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Digestive health tops the nutraceutical agenda

The importance of a healthy gut has risen to the top of the nutraceutical industry’s agenda for the first time, a new survey shows.

Speaking ahead of Vitafoods Europe (May 15-17, Palexpo, Geneva), experts have attributed the findings to growing consumer awareness of the importance of healthy gut microbiota and the potential of probiotics.

The organisers of Vitafoods asked 220 nutraceutical industry professionals to choose the three most important health benefit areas for their companies. Nearly a quarter (23%) named digestive health, with the same number identifying general wellbeing and healthy ageing. Another 22% named cardiovascular health, while 21% said immunity was a key area.

This is the third time the Vitafoods Europe poll has been conducted, but the first in which digestive health has been a top concern for the industry.

The importance placed on digestive health reflects the current boom in the global probiotic industry which is expected to reach a value of €53bn by 2023. In the US, where health claims are more forgiving than in Europe, the number of products promoting probiotic content grew from below 100 in 2002 to nearly 1,800 in 2016.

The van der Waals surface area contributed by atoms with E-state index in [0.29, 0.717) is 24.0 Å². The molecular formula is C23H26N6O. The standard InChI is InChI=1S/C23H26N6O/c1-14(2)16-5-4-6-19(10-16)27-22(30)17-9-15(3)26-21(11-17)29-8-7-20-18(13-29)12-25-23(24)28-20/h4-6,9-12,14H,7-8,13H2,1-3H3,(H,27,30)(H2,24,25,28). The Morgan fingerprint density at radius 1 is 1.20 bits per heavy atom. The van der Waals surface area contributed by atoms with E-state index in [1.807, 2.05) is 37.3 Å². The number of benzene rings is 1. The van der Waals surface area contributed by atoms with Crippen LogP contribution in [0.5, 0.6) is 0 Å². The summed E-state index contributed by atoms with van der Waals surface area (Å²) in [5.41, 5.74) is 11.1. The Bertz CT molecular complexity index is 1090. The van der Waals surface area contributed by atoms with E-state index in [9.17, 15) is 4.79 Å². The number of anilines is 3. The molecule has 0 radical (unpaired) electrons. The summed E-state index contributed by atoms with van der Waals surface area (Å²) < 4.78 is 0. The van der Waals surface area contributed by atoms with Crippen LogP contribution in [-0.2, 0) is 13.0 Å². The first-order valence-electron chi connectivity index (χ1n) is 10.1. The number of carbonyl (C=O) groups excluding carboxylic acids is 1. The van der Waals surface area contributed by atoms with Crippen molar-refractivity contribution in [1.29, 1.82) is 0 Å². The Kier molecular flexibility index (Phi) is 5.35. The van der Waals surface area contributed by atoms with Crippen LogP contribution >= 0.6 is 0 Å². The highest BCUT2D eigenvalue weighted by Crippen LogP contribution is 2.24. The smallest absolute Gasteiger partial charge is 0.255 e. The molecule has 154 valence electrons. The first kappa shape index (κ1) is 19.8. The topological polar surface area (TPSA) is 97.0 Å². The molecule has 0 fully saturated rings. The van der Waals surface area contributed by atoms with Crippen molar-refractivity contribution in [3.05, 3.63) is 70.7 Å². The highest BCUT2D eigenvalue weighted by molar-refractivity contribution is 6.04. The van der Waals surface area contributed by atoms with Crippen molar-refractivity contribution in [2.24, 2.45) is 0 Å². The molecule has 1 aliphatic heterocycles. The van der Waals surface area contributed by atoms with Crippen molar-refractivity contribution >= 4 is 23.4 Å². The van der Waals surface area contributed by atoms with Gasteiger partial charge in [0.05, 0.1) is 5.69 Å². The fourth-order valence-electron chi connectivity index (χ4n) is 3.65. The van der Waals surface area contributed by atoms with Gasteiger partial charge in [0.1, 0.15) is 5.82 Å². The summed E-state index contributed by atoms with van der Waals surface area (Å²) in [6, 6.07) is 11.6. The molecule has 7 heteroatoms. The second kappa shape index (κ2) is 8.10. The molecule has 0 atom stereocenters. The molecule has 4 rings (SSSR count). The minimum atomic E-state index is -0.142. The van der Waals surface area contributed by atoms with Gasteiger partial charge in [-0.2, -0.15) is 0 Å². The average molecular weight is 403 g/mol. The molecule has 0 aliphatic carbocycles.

Commentators attribute this to growing consumer awareness and demographic changes. “The rapid growth of the global probiotics market is due to increased interest in functional foods, as well as rising incidence of digestive and gastrointestinal disorders,” says Rosanna Pecere, Executive Director of the International Probiotics Association Europe.

“Consumers are becoming more aware that a well-balanced microbiota is essential for the normal functioning of the body, and they’re looking for ways to ensure that the correct balance is maintained.”

Dr. Yiannis Kourkoutas of the Department of Molecular Biology and Genetics at Democritus University of Thrace, one of the speakers at Vitafoods, adds: “Growth in the functional food and beverage market has also been driven by consumer interest in healthy living. This is particularly true among younger demographics, but population ageing has also been conducive to sector expansion.”

The importance of the microbiome and the potential of probiotics are supported by increasing scientific evidence. Dr. Kourkoutas reports: “Thanks to large-scale research efforts, we now know the composition of gut microbiota is associated with a growing number of diseases. There is a large body of evidence supporting the concept that the maintenance of healthy gut microbiota provides protection against a range of problems – not just local gastrointestinal disorders, but also neurological, respiratory, cardiovascular and even mental illnesses.”

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